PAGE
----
June 19, 1992
Offaly All Ireland Hurling chamoins 1981.
Front L-R: Tom Donoghue, JOHNNY FLAHERTY, Damien Martin, Padraic Horan, Ger Coughlan, Pat Carroll, Mark Corrigan, Brendan Bermingham.
Back L-R: Paddy Kirwan; Pat Fleury; Joachim Kelly; Liam Currams; Pat Delaney; Eugene Coughlan; Aidan Fogarty.
THE OFFALY MASTER STILL GOING STRONG AND STILL ATTACHED TO THE HURLEY
In his playing days with Kinnitty and Offaly, Johnny Flaherty wasn't so much a pocket dynamo but rather a tidy explosive device with a short fuse. Regularly exploding at devastatingly opportune moments during the biggest games in the hurling calender, it's four years now since he hung up his hurling tackle. Discerning analysts of the game's recent high profile artisans will point that that's probably the only tackle.
At his prime, one of the most adept wielders of the caman that ever played the modem game, his association nowadays with the most ancient of sporting instruments is largely confined to their manufacture. Approaching forty-three years of age, where once he carved open defences with the stick, Johnny Flaherty is now deeply involved in the business of carving and shaping camans for others to do likewise. After many seasons engaged in blitzing apart rearguard lines, those of the Shamrocks, Galway and Buffers Alley among others, it's appropriate that the 1988 "peoples champion of Offaly should now employ his skill as a hurley manufacturer to make available to his successors an object with which great skill is conveyed.
Reputedly one of the fastest games in the world of sport, arguably the most skillful, the game of hurling can be a dangerous sport if practiced by enthusiastic amateurs devoid of the basic technique or co-ordination required for personal safety. Few that graduate from the Kinnitty school of hurling are amateurish in their approach or practice of the game. Parishioners there learn the game like Amazonians learn how to paint their faces. A natural, instinctive process, learned on leaving the cradle, wise to the imitators and wary of the exhibitionists, the number of seriously injured hurlers from Kinnitty over the years would make a subs bench a lonesome spot. In common with the pack, Johnny Flaherty played just as he was taught, honestly, hard but fair. He was never a man to be found in the Doctors Den. His career, in fact, was injury free, a measure of his artistry, his fitness and his toughness. A good survivor but an even better score- getter.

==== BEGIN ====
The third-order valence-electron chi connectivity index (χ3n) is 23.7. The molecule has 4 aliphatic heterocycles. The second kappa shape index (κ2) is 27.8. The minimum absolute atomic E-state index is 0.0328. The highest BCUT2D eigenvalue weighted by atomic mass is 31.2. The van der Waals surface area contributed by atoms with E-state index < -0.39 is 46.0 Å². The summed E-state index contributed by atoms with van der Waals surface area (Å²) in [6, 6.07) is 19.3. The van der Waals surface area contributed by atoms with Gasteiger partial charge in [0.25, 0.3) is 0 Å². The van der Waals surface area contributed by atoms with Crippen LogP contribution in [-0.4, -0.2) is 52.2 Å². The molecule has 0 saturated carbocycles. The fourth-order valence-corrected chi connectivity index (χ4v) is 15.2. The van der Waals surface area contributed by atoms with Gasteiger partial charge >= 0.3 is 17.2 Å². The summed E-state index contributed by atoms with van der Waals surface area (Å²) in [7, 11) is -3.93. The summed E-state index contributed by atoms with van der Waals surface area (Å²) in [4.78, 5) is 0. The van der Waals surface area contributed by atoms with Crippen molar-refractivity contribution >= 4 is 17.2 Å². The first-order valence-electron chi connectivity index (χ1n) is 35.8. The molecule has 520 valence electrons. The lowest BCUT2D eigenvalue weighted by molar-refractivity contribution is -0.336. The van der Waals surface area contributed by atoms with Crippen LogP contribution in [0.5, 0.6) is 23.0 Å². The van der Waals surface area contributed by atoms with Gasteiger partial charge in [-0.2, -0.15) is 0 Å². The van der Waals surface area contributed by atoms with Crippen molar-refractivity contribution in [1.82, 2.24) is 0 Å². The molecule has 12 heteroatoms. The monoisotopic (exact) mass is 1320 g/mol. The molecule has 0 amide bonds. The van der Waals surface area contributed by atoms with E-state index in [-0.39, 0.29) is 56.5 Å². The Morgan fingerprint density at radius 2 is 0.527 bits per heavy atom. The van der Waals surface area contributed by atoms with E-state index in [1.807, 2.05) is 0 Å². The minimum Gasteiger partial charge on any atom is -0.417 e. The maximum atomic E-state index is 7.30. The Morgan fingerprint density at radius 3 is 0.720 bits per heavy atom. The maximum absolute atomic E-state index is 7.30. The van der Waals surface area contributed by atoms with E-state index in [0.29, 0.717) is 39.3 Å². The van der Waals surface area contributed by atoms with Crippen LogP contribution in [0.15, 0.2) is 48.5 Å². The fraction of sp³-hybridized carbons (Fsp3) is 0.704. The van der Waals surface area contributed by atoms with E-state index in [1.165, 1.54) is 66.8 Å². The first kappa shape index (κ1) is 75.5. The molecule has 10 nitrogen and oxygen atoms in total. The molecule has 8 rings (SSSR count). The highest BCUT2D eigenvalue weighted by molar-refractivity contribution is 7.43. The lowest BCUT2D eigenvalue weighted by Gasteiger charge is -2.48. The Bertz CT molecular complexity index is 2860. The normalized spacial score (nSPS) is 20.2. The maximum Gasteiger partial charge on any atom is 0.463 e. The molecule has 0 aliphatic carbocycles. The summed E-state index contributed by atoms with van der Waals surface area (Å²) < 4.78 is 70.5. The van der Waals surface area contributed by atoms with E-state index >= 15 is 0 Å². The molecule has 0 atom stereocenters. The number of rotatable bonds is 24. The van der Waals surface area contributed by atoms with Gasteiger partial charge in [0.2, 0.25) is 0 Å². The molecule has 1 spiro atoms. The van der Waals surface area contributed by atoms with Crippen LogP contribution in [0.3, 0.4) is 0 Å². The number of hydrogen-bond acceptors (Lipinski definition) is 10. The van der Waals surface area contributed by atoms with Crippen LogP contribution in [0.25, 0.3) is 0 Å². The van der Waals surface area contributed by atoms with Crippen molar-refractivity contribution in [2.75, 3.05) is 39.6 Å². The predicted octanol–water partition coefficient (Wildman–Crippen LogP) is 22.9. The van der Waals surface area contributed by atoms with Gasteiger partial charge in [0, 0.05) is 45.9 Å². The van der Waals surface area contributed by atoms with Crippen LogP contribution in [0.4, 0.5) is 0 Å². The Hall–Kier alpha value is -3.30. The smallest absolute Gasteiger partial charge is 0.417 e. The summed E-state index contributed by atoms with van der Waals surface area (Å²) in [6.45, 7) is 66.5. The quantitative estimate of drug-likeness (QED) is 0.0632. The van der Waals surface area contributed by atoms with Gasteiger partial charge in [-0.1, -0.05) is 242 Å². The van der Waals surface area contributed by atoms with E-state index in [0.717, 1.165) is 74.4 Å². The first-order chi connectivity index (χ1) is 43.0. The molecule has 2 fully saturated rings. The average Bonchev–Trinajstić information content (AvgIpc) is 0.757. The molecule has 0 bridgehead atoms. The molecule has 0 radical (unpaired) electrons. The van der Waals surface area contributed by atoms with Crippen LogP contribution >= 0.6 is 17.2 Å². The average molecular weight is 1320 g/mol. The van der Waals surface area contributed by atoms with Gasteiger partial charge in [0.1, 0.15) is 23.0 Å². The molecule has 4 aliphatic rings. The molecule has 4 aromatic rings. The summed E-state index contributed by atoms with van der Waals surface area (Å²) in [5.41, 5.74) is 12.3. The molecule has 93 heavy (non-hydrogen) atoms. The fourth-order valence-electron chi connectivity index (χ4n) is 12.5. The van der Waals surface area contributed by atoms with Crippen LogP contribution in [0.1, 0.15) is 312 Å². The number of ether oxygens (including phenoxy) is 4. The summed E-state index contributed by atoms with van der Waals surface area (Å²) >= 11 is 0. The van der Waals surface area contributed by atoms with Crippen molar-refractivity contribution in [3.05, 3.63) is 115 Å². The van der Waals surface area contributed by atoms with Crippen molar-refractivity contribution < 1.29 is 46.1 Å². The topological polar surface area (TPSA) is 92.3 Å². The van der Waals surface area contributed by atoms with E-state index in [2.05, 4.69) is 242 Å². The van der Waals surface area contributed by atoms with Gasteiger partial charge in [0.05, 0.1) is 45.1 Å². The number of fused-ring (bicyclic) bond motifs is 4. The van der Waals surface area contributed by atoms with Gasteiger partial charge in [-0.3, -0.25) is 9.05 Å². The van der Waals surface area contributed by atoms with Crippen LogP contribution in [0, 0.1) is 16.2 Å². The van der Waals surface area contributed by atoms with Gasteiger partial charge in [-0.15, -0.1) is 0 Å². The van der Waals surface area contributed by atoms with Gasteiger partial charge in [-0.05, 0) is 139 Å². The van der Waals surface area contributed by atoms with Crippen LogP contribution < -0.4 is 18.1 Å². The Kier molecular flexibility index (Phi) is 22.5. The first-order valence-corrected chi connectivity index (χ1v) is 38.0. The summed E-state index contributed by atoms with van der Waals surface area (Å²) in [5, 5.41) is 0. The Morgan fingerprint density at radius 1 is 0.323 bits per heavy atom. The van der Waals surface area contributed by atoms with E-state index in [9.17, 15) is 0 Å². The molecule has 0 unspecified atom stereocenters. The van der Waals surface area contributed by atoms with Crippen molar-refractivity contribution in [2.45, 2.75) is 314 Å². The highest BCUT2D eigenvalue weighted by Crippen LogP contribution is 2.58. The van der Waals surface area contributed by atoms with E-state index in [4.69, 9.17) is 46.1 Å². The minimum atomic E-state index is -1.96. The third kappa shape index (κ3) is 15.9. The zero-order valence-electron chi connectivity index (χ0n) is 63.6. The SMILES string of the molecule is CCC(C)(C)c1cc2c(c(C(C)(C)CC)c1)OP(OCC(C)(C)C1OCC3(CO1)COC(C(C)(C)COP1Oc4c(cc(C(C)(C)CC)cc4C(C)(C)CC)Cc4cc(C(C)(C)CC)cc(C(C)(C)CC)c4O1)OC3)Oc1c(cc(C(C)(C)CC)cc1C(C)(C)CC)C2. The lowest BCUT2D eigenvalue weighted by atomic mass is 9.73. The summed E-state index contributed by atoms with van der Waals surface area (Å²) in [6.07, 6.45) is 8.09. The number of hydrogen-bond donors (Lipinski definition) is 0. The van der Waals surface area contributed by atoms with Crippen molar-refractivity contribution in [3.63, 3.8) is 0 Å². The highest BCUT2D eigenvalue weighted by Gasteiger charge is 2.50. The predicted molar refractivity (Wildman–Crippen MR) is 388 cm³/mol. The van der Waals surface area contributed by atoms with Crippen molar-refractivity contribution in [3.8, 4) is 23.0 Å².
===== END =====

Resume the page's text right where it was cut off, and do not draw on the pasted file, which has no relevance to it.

In fairness, with a spice of objectivity Flaherty enjoyed a running start to his career in the game he still loves. His club provided the young Flaherty with the best possible springboard to launch his skills on a then burgeoning but still unsuccessful Offaly inter county scene. Kinnitty had been the club of the great Offaly and Leinster hurler Pat Spain. It had no difficulty in consolidating it's lofty position among the elite hurling clubs of the county. It was the perfect umbrella organisation under which players like Johnny Flaherty, Paddy Delaney, Ger Coughlan and Mark Corrigan could fulfil their obvious early promise as underage players.